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Hybrid Work Maturity Study: Executive Summary

How ready is your organization for hybrid work?

According to IDC’s Hybrid Work Maturity Study conducted with Cisco, 45% of business and technology leaders say remote and hybrid work models will be an embedded part of accepted work practices moving forward and 93% are planning to maintain or increase spending in this area for 2022.

Workplace transformation has evolved from simply supporting remote employees on a limited or ad hoc basis to enabling hybrid work as a strategic, embedded work model. To help organizations better understand their hybrid work readiness and maturity, and to create strategies for advancing their maturity, Cisco partnered with IDC to conduct global research across 20 industries in various sized organizations. Stakeholders from IT, Operations, Facilities, and HR can use this study as a way to facilitate conversations across their functional areas to develop hybrid work policies that are holistic across the entire organization.

Hybrid Work Maturity Stages

The Hybrid Work Maturity Model includes four stages that span a continuum of increasing maturity. The key characteristics of the stages, along with the distribution of where respondents fell across the four stages are:

  • Hybrid Work Observer (6.5%): Beginning to explore different hybrid work models but are predominantly working within the office during regular business hours.
  • Hybrid Work Adopter (47.2%): Experimenting with hybrid work models and beginning to invest in technology to enable them.
  • Hybrid Work Champion (37.8%): Seeing success and improved business outcomes with hybrid work models in silos but have not yet deployed them company wide.
  • Hybrid Work Innovator (8.6%): Well-established, company-wide hybrid work policy that is complemented with the right technology to support a hybrid-first approach.

As organizations move into the future of work, knowing if they are advanced or lagging in hybrid work maturity serves as a useful baseline for future planning. By exploring hybrid work adoption, organizations can access their level of maturity and identify opportunities for improvement in the short, medium, and long term. For example, those in the earlier stages of maturity might want to accelerate the deployment of digital tools, such as cloud security and a collaboration platform. Tools like these foster more innovation and creativity in the long run, ultimately leading to a more sustainable, resilient, and engaged workforce.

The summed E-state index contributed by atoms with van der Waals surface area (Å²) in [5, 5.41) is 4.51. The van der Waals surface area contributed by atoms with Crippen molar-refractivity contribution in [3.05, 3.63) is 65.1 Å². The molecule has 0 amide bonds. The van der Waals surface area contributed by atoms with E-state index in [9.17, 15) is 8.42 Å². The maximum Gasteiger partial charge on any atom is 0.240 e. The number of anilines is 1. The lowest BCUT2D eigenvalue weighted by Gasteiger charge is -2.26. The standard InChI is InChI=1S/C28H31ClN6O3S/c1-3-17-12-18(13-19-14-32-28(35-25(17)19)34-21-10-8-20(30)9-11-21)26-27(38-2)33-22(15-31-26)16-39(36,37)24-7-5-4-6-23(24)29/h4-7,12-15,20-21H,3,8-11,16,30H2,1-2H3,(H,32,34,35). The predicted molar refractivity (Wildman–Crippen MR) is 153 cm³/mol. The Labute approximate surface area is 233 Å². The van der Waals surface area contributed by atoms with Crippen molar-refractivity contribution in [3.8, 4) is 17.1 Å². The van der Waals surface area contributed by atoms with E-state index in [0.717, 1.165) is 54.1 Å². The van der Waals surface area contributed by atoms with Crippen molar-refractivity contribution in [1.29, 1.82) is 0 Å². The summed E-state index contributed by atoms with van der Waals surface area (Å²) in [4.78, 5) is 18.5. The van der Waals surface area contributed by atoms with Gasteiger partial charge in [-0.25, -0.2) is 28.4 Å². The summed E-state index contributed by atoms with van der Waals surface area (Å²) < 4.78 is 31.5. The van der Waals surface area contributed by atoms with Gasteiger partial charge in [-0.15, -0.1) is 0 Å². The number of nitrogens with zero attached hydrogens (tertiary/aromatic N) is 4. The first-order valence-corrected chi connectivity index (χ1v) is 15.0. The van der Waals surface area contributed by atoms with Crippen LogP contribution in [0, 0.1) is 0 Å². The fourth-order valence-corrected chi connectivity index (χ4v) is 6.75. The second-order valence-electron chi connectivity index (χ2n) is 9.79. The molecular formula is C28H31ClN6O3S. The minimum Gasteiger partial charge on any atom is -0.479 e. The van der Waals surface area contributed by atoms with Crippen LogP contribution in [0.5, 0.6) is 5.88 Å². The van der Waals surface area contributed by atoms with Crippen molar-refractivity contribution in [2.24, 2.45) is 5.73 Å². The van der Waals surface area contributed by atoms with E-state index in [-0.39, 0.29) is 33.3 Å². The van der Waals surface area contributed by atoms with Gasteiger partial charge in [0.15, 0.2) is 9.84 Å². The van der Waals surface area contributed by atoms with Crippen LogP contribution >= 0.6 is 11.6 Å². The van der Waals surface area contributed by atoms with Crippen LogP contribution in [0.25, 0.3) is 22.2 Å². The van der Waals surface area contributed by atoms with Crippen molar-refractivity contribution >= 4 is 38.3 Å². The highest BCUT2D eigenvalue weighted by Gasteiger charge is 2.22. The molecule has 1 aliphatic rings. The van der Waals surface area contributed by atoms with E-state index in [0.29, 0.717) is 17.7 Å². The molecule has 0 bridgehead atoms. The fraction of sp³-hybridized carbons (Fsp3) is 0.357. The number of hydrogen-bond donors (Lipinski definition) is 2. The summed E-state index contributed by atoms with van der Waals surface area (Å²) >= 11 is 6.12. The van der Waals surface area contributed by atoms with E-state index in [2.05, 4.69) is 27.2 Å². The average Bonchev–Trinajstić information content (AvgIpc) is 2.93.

Bridging the four dimensions of hybrid work

In the survey, respondents were asked to rate their organization’s focus across four maturity dimensions:  policy, people and work culture, technology, and facilities. Technology was the #1 area of focus (51% of respondents), followed by people and work culture (33%), policy (12%), and facilities (4%). But rethinking the workplace experience to achieve better and lasting business outcomes isn’t accomplished simply by taking action in a single dimension, such as investing in new technology. While technology investments in hybrid work are critical to its success, they must be matched with investments in work transformation policy, culture, and facilities. Cultural transformation is an equally important component of whether organizations will evolve or remain challenged in deploying hybrid work initiatives. Rather than disassociate the technical focus from policies, culture and facilities, organizations need to integrate efforts and planning across all four dimensions.

There is no single hybrid work model that will fit every organization or employee, since certain roles may require in-person collaboration, whereas other roles may thrive with simple and secure remote connectivity. With a firm understanding of where you are in the hybrid work maturity journey, you can develop and invest in a hybrid work model across all dimensions that will help your organization prosper in this fast-evolving age of work.

What is driving work transformation?

When strategically planned, work transformation that leverages a hybrid work model has the potential to create numerous positive outcomes. IDC found that the number one driver of work transformation is increased productivity (48%). Other drivers are business agility (39%), improved partner and customer engagement (39%) and improved employee engagement (36%). The benefits don’t stop there. For example, Hybrid Work Innovators report that work transformation helps them to not only be more productive and agile, but to also attract and retain top talent, and improve regulatory compliance.

Next Steps

Understanding how organizations can fully benefit from the growing and fast-evolving era of hybrid work requires a holistic approach. One that includes all of the key stakeholders across IT, Operations and Facilities, and People (HR) and that spans collaboration, security, networking, cloud, and applications.

To find out more about how Cisco is helping organizations to make hybrid work, work, learn more about solutions:

  • For your workforce, to help attract and retain talent, unleash productivity, and reimagine employee workspaces.
  • For your office and facilities, to reimagine offices and transform workspaces.
  • With technology, spanning networking, security, collaboration, cloud, and applications.

To read the full IDC InfoBrief, “How Ready is YOUR Organization for Hybrid Work?”, click here.

 

 

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